The owners of a historic pet shop marked a bittersweet goodbye to their business on Monday after returning two signs, including a 1958 hand-painted relic, to London's Covent Garden Market.
The two vintage signs from the Market Pet Shop in the 1955 edition of Covent Garden Market were saved when that building was demolished and rebuilt in 1998. This week, owners Steve and Margaret Gelinas returned the iconic pieces of history to their original home.
"It's kind of a bittersweet moment because I've been involved with the store since I was a kid," said Steve, who is retiring on Wednesday after 43 years at the pet shop.
"It's a real personal relationship that has been developed with myself, my wife and a lot of our customers."
In the late 1950s, Market Pet Shop founder Harvey Beaty commissioned a local advertising business to create a four-metre by one-metre sign that would hang over the entrance to the store. Painted by Londoner Gerry Warner, it was later altered to exclude Beaty’s name and add the word Market when the store’s longtime manager Jack Reaside took over in 1970.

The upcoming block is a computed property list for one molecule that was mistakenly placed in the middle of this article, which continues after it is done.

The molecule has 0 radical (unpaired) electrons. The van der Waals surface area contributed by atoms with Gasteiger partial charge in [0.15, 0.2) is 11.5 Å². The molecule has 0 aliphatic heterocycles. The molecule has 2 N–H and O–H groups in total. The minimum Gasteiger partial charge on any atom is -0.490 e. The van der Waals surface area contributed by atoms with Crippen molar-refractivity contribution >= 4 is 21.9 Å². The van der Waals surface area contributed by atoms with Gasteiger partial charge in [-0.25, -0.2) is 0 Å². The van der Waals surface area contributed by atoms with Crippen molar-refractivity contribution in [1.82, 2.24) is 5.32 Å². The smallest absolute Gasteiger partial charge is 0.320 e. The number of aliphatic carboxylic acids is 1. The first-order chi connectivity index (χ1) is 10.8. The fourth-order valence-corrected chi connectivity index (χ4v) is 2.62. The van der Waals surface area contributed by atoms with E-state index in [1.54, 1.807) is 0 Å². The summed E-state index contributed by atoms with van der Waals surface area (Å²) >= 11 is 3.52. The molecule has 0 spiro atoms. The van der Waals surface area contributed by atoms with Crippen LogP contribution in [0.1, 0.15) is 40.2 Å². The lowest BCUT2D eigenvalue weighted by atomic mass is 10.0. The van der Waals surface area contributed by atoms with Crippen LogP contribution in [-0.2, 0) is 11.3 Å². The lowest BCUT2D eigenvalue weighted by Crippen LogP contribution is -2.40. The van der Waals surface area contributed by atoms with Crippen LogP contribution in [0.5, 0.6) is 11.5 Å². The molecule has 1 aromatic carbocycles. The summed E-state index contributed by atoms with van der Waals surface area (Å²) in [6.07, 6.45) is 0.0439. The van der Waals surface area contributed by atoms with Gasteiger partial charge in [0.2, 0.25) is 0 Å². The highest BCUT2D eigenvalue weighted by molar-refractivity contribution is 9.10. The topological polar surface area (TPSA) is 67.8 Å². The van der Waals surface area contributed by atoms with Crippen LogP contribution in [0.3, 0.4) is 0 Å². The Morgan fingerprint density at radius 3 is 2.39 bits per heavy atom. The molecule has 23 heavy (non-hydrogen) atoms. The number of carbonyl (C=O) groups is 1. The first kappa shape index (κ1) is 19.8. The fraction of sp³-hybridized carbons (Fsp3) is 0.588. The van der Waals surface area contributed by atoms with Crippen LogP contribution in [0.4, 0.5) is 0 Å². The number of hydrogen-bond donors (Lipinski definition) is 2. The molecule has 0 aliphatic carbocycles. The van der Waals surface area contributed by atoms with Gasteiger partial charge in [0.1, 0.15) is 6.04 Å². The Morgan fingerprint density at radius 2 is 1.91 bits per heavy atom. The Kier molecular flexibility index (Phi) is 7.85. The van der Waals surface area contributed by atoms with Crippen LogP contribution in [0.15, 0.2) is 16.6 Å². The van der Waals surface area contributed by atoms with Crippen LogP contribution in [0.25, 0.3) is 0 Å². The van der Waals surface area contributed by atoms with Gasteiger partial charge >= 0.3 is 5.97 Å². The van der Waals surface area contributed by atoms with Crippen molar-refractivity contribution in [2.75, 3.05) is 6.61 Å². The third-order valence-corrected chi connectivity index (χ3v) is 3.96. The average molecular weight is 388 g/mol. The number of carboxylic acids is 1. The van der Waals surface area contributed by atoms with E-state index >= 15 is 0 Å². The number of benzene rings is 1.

“It’s a piece of art,” Gelinas said. “It's not just like a commercial sign that you see today. It's a hand-painted sign.”
Another sign was painted in the early 1970s to advertise the shop’s expanding product line.
Gelinas and his wife Margaret, who worked at the shop for more than 30 years before retiring two years ago, made sure to save the signs when the market was torn down in 1998 and rebuilt.
Along with the signs, the store moved across the road to King Street and later to the store’s present location in the Kilworth-Komoka area west of London.
“This whole week has been a little emotional for me,” said Margaret, noting they held a customer appreciation event on the weekend.
“We've had pictures from the late '50s all the way through (to the) process of getting to Komoka. A lot of our customers remembered us from downtown. We've been in this community for 17 years, so we know everybody.”
Steve noted that when he connected with Warner’s granddaughter, she had told him the two signs are likely the company’s only surviving signs that exist today.
He said he looks forward to seeing them back in their original location at the market.
"We actually have photos of me taking the sign down from the old Covent Garden Market prior to demolition," Gelinas said.
"It is a cool thing. The signs followed us around over the years. We'll definitely go to the market and take that photo opportunity."
Calvi Leon, Local Journalism Initiative Reporter, London Free Press